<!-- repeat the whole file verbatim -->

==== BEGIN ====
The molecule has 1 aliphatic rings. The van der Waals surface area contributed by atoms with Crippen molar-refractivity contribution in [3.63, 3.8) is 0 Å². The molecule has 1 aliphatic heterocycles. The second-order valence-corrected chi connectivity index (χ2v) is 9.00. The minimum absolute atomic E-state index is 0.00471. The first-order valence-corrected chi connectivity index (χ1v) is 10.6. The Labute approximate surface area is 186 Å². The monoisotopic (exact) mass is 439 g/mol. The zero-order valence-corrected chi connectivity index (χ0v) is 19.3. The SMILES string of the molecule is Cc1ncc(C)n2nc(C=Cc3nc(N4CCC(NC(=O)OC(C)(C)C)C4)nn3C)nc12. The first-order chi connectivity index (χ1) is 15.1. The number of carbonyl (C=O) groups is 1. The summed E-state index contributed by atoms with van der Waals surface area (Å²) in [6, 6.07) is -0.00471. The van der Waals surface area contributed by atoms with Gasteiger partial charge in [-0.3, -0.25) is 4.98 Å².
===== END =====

The molecule has 1 aliphatic rings. The van der Waals surface area contributed by atoms with Crippen molar-refractivity contribution in [3.63, 3.8) is 0 Å². The molecule has 1 aliphatic heterocycles. The second-order valence-corrected chi connectivity index (χ2v) is 9.00. The minimum absolute atomic E-state index is 0.00471. The first-order valence-corrected chi connectivity index (χ1v) is 10.6. The Labute approximate surface area is 186 Å². The monoisotopic (exact) mass is 439 g/mol. The zero-order valence-corrected chi connectivity index (χ0v) is 19.3. The SMILES string of the molecule is Cc1ncc(C)n2nc(C=Cc3nc(N4CCC(NC(=O)OC(C)(C)C)C4)nn3C)nc12. The first-order chi connectivity index (χ1) is 15.1. The number of carbonyl (C=O) groups is 1. The summed E-state index contributed by atoms with van der Waals surface area (Å²) in [6, 6.07) is -0.00471. The van der Waals surface area contributed by atoms with Gasteiger partial charge in [-0.3, -0.25) is 4.98 Å².